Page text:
Central to the life of the college is its Honor Code, administered by students through the Honor Council. Every student is required to sign the Code, which reads, "As a member of the Rhodes College community, I pledge my full and steadfast support to the Honor System and agree neither to lie, cheat, nor steal and to report any such violation that I may witness." Because of this, students enjoy a relationship of trust with their professors and benefits such as taking closed book final exams in the privacy of their own rooms.

The college mascot is the lynx and the school colors are red and black. The athletic teams compete in the Southern Collegiate Athletic Conference in the NCAA's Division III. Rhodes counts five national championships to its credit - one awarded to the 1961 baseball team, and four awarded to its outstanding mock trial team.

Rites of Spring is a three day music festival in early April. A major social event of the school year, it typically attracts several major bands from around the country. Rites to Play has in recent years brought elementary-school-age children to the campus. Rhodes students plan, organize, and execute a carnival for the children, who are sponsored by community agencies and schools that partner with Rhodes.

The J. Hal Daughdrill Award is given to the "Most Valuable Player" of the Lynx football team. The award honors James Harold Daughdrill, Sr. (1903–1986), outstanding football player, athlete, business leader, and the father of Rhodes' eighteenth President.[14] The Rebecca Rish Gay Award and Walter E. Gay Award are given to the "Athletes of the Year" and are named after the parents of former President Daughdrill’s wife, Libby Daughdrill.[15]

Greek system

There are a number of social fraternities and sororities at Rhodes. Approximately 50% of the students are members of Greek organizations. Fraternity and sorority lodges at Rhodes are not residential.



(in order of establishment at Rhodes)


(in order of establishment at Rhodes)

Noted alumni


Culture and Performing Arts



Government and Military

Noted staff


  • William E. Troutt, President, former Chair of the American Council on Education and the National Commission on the Cost of Education and member of the Lincoln Commission on Study Abroad.
  • Dave Wottle, Dean of Admissions, Olympic gold-medal winner.


  • Richard Batey, W. J. Millard Professor of Religion (retired 2005)[16]
  • Robert Penn Warren, the Pulitzer Prize winning author of All The King's Men began his teaching career at Rhodes in 1930.[17]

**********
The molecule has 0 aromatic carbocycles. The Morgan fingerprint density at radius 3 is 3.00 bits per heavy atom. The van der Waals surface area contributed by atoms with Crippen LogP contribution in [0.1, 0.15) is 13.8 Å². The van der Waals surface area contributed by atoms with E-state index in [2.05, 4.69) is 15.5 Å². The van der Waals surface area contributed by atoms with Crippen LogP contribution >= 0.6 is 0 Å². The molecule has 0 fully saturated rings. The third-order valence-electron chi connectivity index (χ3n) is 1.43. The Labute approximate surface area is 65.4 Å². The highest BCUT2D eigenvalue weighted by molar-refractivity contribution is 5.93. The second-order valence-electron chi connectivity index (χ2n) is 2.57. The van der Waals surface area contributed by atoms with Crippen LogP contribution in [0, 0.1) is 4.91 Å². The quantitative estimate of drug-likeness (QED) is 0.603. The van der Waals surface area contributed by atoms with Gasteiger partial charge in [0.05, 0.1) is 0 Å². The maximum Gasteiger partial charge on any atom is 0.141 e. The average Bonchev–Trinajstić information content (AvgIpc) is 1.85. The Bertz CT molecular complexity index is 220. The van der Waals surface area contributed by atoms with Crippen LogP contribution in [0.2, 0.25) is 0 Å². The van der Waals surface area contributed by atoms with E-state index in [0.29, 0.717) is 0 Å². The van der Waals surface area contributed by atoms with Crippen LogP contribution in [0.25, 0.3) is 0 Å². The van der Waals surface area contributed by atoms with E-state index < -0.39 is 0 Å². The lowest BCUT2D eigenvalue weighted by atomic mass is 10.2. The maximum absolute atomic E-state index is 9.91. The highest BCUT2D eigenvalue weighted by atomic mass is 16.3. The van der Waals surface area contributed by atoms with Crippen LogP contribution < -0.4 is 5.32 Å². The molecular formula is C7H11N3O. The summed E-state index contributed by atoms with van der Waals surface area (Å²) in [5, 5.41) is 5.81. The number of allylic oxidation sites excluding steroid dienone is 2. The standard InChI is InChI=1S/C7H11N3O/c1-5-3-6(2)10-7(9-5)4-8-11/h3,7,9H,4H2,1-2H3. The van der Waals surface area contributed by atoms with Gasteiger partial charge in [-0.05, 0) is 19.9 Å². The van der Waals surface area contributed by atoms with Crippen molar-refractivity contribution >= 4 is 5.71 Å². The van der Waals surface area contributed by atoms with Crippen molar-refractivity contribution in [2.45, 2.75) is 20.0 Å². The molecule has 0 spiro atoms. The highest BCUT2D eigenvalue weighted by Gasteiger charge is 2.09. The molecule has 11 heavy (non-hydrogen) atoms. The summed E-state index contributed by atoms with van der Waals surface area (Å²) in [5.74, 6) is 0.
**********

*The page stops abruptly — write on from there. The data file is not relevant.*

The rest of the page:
• Mark Pohlmann, Professor of Political Science and mock trial coach, former President of the American Mock Trial Association
  • Timothy Huebner, Professor of History, named "Tennessee Professor of the Year" by the Carnegie Endowment for the Advancement of Teaching in 2004
  • Michael Nelson, Professor of Political Science and nationally recognized expert on the American Presidency
  • David McCarthy, Associate Professor of Art and former Smithsonian Fellow
  • Michael Leslie, Professor of English and Director of the British Studies at Oxford program

See also


  1. ^
  2. ^ Franek, Robert et al., The Best 361 Colleges: the Smart Student's Guide to Colleges, Random House, Inc., New York, 2006, p. 424.
  3. ^ Pope, Loren, Colleges that Change Lives: 40 Schools That Will Change the Way You Think About Colleges, Penguin Books, New York, 2006, p. 185.
  4. ^ Loren Pope (July 25, 2006). Colleges That Change Lives: 40 Schools That Will Change the Way You Think About Colleges. Penguin. pp. 320. ISBN 978-0143037361. 
  5. ^ Complete Book of Colleges. Princeton Review. August 7, 2007. pp. 1584. ISBN 978-0375766206. 
  6. ^ "TN Encyclopedia: RHODES COLLEGE". Retrieved 2009-08-09. 
  7. ^ Pope, Loren, Colleges that Change Lives: 40 Schools That Will Change the Way You Think About Colleges, Penguin Books, New York, 2006, p. 181.
    See also "Best Liberal Arts Colleges", America's Best Colleges, US News and World Report, 1999–2007.
  8. ^ data available via Integrated Postsecondary Education Data System (IPEDS), National Center for Education Statistics.
  9. ^ as in Turner South's Blue Ribbon, Princeton Review, Collegiate Gothic: The Architecture of Rhodes College by William Stroud, and other sources
  10. ^ "Rhodes Recognized". Retrieved February 2009. 
  11. ^ These figures are published in the Rhodes College Common Data Set
  12. ^ Franek, Robert et al., The Best 361 Colleges: the Smart Student's Guide to Colleges, Random House, Inc., New York, 2006, p. 425.
  13. ^ "Rhodes Vision". Retrieved February 2009. 
  14. ^ "Rhodes College Athletics". Retrieved 2009-08-09. 
  15. ^ "Rhodes College Athletics - Vanaman and Farrell Named Athletes of the Year". 2008-04-17. Retrieved 2009-08-09. 
  16. ^ Batey Lectures site (accessed 2010 January 12).
  17. ^ Link appears dead (February 2009)

External links